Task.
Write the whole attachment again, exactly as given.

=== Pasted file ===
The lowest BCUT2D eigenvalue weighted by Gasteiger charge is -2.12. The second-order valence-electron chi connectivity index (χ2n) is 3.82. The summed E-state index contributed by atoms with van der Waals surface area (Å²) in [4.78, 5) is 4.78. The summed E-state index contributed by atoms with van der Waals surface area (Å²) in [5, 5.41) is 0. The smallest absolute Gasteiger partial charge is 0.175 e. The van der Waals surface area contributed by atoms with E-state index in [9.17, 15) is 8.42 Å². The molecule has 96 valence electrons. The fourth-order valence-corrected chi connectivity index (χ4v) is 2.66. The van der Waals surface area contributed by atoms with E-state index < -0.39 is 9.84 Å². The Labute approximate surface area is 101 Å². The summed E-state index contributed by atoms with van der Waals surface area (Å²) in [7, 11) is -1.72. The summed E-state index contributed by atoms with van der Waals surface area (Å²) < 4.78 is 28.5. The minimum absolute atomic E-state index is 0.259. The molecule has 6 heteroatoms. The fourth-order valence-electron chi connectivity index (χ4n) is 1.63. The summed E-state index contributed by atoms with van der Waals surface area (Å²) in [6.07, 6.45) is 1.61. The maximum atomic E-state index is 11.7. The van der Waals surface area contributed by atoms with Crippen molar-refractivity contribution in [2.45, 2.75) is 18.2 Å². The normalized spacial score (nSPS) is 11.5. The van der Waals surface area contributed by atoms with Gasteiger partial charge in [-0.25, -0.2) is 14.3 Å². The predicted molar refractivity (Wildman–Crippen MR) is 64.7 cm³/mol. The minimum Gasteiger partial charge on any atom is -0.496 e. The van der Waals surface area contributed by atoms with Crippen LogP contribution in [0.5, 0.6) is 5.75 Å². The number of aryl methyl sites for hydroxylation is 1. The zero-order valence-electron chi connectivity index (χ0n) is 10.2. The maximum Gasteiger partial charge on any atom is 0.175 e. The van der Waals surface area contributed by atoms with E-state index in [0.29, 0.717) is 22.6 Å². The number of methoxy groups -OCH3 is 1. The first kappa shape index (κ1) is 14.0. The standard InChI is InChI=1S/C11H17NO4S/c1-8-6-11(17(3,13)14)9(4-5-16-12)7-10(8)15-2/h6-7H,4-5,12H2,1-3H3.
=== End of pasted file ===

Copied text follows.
The lowest BCUT2D eigenvalue weighted by Gasteiger charge is -2.12. The second-order valence-electron chi connectivity index (χ2n) is 3.82. The summed E-state index contributed by atoms with van der Waals surface area (Å²) in [4.78, 5) is 4.78. The summed E-state index contributed by atoms with van der Waals surface area (Å²) in [5, 5.41) is 0. The smallest absolute Gasteiger partial charge is 0.175 e. The van der Waals surface area contributed by atoms with E-state index in [9.17, 15) is 8.42 Å². The molecule has 96 valence electrons. The fourth-order valence-corrected chi connectivity index (χ4v) is 2.66. The van der Waals surface area contributed by atoms with E-state index < -0.39 is 9.84 Å². The Labute approximate surface area is 101 Å². The summed E-state index contributed by atoms with van der Waals surface area (Å²) in [7, 11) is -1.72. The summed E-state index contributed by atoms with van der Waals surface area (Å²) < 4.78 is 28.5. The minimum absolute atomic E-state index is 0.259. The molecule has 6 heteroatoms. The fourth-order valence-electron chi connectivity index (χ4n) is 1.63. The summed E-state index contributed by atoms with van der Waals surface area (Å²) in [6.07, 6.45) is 1.61. The maximum atomic E-state index is 11.7. The van der Waals surface area contributed by atoms with Crippen molar-refractivity contribution in [2.45, 2.75) is 18.2 Å². The normalized spacial score (nSPS) is 11.5. The van der Waals surface area contributed by atoms with Gasteiger partial charge in [-0.25, -0.2) is 14.3 Å². The predicted molar refractivity (Wildman–Crippen MR) is 64.7 cm³/mol. The minimum Gasteiger partial charge on any atom is -0.496 e. The van der Waals surface area contributed by atoms with Crippen LogP contribution in [0.5, 0.6) is 5.75 Å². The number of aryl methyl sites for hydroxylation is 1. The zero-order valence-electron chi connectivity index (χ0n) is 10.2. The maximum Gasteiger partial charge on any atom is 0.175 e. The van der Waals surface area contributed by atoms with E-state index in [0.29, 0.717) is 22.6 Å². The number of methoxy groups -OCH3 is 1. The first kappa shape index (κ1) is 14.0. The standard InChI is InChI=1S/C11H17NO4S/c1-8-6-11(17(3,13)14)9(4-5-16-12)7-10(8)15-2/h6-7H,4-5,12H2,1-3H3.